Right now, though, the Left is doing everything it can to blame him for everything he did and everything he didn't do. He's being blamed for not taking preemptive action in Afghanistan, and for taking preemptive action in Iraq.
In other words, Bush's critics are simply taking hold of every tool they can find to try to block his reelection.
It's the lowest form of politics, to throw rocks at the guy who's leading us with amazing success in a war that was forced upon us by our enemies.
Wasps in My Office
I have screens and double windows with tight-fitting sashes in my attic office. But somehow wasps occasionally find their way inside.
I don't know how they get in, but there they are, furiously dive-bombing my chair.
That's how terrorism is.
No matter who is President, there is no security system so tight that the terrorists can't get in and cause devastation and fear.
But a good President is one who doesn't forget the terrorists as soon as they've gone, or pay tribute to them in hopes of buying them off.
A good President goes out and finds the wasps' nests and kills them at the source.
It takes time to find them all, and in the process somebody's likely to getstung, and badly.
But the problem isn't solved by swatting them only after they've already crept inside and done all the damage they wanted.
President Bush's strategy is succeeding admirably. Our losses in this war are astonishingly low.
Our mission is far clearer than it ever was in Vietnam, and our enemies don't have the entire weight of the Soviet Union and Communist China behind them, keeping us from taking decisive action.
Nor is there the slightest sign in Bush's administration of the kind of irresolution that led us to betray the Vietnamese people and our own soldiers who sacrificed in that war.
But if you want Iraq to become another Vietnam, just pay attention to the political hacks who are slicing away at Bush in order to persuade you to replace him with Kerry.
Because Kerry has pledged to turn this war into the kind of begging-for-negotiations, we're-getting-out-soon, you-can't-count-on-us travesty that emboldens our enemies and weakens our allies.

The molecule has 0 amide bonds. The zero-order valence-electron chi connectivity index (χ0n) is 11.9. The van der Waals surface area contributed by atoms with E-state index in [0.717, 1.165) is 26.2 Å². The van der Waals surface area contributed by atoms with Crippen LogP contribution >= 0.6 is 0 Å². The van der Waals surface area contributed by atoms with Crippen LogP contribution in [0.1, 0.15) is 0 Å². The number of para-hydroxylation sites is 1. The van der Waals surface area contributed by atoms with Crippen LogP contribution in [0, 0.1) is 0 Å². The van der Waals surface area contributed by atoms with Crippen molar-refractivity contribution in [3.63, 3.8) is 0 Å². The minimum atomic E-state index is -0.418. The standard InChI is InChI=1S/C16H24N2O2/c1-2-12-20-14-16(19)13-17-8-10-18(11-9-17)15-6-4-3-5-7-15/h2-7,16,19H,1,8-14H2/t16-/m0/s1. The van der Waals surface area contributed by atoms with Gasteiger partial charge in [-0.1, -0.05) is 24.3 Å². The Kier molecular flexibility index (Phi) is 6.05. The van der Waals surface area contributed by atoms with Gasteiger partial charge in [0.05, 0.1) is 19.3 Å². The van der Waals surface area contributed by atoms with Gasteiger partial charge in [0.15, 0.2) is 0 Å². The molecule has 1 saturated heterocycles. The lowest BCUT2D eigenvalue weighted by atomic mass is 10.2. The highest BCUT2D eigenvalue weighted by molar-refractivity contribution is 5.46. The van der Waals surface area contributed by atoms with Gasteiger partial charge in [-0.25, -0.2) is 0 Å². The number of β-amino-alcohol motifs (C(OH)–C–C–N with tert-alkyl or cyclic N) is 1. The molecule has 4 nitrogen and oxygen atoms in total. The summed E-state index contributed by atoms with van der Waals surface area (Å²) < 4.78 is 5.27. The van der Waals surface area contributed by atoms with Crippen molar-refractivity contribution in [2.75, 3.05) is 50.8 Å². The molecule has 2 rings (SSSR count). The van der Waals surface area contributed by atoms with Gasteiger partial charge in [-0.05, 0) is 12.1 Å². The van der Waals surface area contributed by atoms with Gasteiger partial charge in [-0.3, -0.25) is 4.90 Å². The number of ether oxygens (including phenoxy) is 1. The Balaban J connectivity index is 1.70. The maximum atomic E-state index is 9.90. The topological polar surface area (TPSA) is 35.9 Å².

We Can't Predict the Outcome
The America of 10 September 2001 could not have prevented or predicted the events that happened the next day. It's no one's fault, it's just a fact. There is no reason to blame any American for it. Not even George Whipping-boy Bush.
But if we stop trying to free the world from the scourge of international Islamic terrorism, then we'll know exactly whom to blame for our failure.
I don't know if the Bush administration's policies will succeed as we need them to -- Korea, Iran, and Syria are still open questions with no easy answers.
But so far the Bush administration has destroyed two hate-filled anti-humane governments in Afghanistan and Iraq.
They have also tamed the terror-sponsoring proclivities of Sudan, Yemen, Pakistan, and Libya -- bloodless victories, folks, that we only got because President Bush showed the strength in international leadership, despite all criticism, that Kerry is promising never to show.
So pay no attention to the hypocritical snipers who condemn Bush for acting whenever he took action, and for not acting whenever he didn't. It should be obvious that to these unprincipled clowns, Bush is always wrong. They're counting on us being so stupid that we don't see their game.
They are greatly helped by the news media, which would have pounded mercilessly on Republicans had they done the same thing to Bill Clinton. Bush's critics are all treated by the press as if they were making serious points instead of playing cynical political games.
But we really aren't as stupid as they think we are ... are we?
The only people to blame for terrorism are the terrorists.
The only people to blame for the recent atrocities in Iraq are those who mobbed, murdered, and mutilated Americans who had come to bring peace and freedom to the vast majority of Iraqis who want those things.
And the only way to put a stop to this evil being done in the name of Islam is to make it clear that America will relentlessly pursue any and all terrorist-sponsoring governments.
That's a decision that's up to the Bush administration only as long as they're in office and have the support of Congress.
Guess who decides whether they'll stay in office, and have Congressmen and Senators who support them?
So if we believe these hacks who are exploiting the victims of 9/11 to gain political advantage, then we can vote for Kerry.
Thus we'll prove Osama was right to promise his people that Americans are weak and always lose courage if you bloody them enough.
Copyright © 2004 by Orson Scott Card.